Musicians looking for a recording deal long have been at the mercy of artist-and-repertoire executives, who send a clear message to rock-star wannabes: Don't call us, we'll call you.
But Universal Music Group is bringing a little democracy to the music business.
Universal's new online record label, Jimmy and Doug's Farm Club, was founded by two of the industry's most influential music executives Jimmy Iovine and Doug Morris (hence the name). Its Web site at provides a platform where unsigned musicians can upload their music and listeners from around the globe can vote on who should receive a coveted recording contract.
The site is the first major online A & R; development effort by a music-industry heavy hitter, and may well stand as a model for future labels.
"As the Internet evolves, the opportunities for music companies to use the Internet to develop their A & R; programs is going to become increasingly important," said Christopher Dixon, an analyst at Paine Webber.
Taking artist development to the Internet seems a natural and cost-effective extension for the music business. The last few years have been sluggish, with lagging sales, consolidation and cost-cutting. As a result, contracts to unsigned bands have been few and far between.
With a booming population of online music sites offering streaming and downloadable music, Universal's parent company has signaled that Internet ventures of all kinds will be a priority. Edgar Bronfman Jr., chief executive of Universal owner Seagram Co. Ltd., is especially passionate about expanding opportunities to reach new listeners via the Internet.
Morris, chairman of the Universal Music Group, and Iovine, founder of Universal's successful Interscope hip-hop record label, developed the idea for Farm Club last September. Morris provided the name and concept and Iovine suggested multimedia distribution.
"We did it very much together, and Edgar (Bronfman) thought it was a great idea," said Iovine, now CEO of Farm Club.
The new company includes a cross-promotional deal with America Online and a weekly cable television show on USA Networks. Revenues will come from both advertising and e-commerce. The USA connection, said Dixon, "provides a platform to gain access to a wide market, and to test market artists very quickly."
Farm Club solicits unsigned artists to upload up to four songs in the MP3 digital audio format to the Web site. Users can download these songs, and then vote for their favorites. Farmclub.com's A & R; executives will also be keeping a careful ear on artists with a good sound and staying power.
Receiving lots of votes won't necessarily translate into a record deal. Selected bands are asked to perform on the TV show "Farmclub.com," airing on USA at 11 p.m. Monday nights.
"An artist anywhere in the world can upload and it's an expressway to a major record company, television program and ultimately to every record store in the world," said Farm Club President Andy Schuon.
At the taping of the first episode of the performance-and-interview show on a recent Friday, rap stars Dr. Dre and Eminem were the star guests. British singer Sonique, the first and only artist signed to the Farm Club label, sang her single "It Feels so Good," which recently hit No. 19 after five weeks on the Billboard charts. Unsigned band Headboard from Petaluma, Calif. flew to L.A. to perform one of its four songs currently available for download on the site.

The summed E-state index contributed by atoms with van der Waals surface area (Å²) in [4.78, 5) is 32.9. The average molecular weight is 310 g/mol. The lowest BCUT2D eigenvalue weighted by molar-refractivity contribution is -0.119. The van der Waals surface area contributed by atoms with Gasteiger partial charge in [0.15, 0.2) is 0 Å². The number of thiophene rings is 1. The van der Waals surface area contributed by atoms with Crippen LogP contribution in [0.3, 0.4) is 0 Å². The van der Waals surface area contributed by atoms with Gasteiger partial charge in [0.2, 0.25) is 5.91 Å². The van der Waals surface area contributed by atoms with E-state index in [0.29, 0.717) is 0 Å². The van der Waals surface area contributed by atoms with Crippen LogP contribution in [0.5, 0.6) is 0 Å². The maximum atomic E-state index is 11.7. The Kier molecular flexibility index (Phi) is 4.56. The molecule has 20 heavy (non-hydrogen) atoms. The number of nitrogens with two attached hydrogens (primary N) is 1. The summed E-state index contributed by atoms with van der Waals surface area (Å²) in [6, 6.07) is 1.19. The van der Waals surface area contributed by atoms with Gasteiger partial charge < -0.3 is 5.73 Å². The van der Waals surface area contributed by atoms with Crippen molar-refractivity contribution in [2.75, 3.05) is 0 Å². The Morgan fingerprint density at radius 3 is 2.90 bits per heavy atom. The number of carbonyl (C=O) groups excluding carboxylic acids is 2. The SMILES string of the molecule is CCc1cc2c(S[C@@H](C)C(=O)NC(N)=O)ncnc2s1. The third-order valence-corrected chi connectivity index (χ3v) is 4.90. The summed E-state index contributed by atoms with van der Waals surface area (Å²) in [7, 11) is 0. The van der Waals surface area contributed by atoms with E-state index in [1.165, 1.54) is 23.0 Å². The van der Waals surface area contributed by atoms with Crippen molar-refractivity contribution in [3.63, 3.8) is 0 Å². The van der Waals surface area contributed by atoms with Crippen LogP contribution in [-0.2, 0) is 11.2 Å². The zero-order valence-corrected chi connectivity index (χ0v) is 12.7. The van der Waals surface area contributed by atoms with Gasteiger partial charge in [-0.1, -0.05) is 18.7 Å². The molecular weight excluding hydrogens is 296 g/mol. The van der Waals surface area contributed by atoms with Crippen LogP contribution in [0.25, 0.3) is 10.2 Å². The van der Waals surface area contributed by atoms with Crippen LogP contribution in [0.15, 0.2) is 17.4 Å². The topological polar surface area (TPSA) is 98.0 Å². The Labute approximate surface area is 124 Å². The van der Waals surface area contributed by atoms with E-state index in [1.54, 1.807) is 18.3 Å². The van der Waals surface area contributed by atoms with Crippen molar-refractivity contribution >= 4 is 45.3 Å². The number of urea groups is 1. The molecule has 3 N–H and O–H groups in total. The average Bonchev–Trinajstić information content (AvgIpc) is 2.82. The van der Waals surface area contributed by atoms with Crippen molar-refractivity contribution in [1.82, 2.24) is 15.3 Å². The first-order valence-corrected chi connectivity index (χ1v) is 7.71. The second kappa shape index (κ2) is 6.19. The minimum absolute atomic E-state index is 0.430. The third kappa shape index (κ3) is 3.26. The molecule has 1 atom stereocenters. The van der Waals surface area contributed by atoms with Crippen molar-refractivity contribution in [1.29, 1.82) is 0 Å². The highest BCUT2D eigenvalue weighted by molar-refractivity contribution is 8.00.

Headboard nearly won contracts at Universal labels A & M; and Geffen Records before Universal merged with PolyGram and restructured last year. A & M; and Geffen closed and were folded into Interscope Geffen A & M;, and Headboard lost its potential deals.
"We threw ourselves into touring," said Glenn Rubenstein, lead singer of Headboard. "It was actually really depressing. We went from being in one league, where we were supported and backed by a really huge company, to scraping together gas money to get from town to town."
With Farmclub.com, the band is receiving international exposure through the Internet and additional attention through the TV show, and now it's getting calls from managers and booking agents looking to represent the band. Like other unsigned bands appearing on the show, Headboard was given a several-week option by Farm Club, meaning it cannot sign a deal with another label during that time.
While Headboard's fate is in the air, band members already have noticed a different attitude at Farm Club than the other record labels they've dealt with.
"We got to meet the entire record company," Rubenstein said. "With the A & M; contract, they misspelled two of the band members' names. (At Farm Club), they know so much about us and we feel they really know us."
Investing time in new artists is the goal at Farm Club.
"We're going to have much better communication in our record company than we in the industry have ever had," said Iovine. "Artists are going to be able to get themselves known much more quickly and on a bigger scale than ever before. We can spot things earlier and help them create their buzz. I think that's going to help more talent surface."
For reprint and licensing requests for this article, CLICK HERE.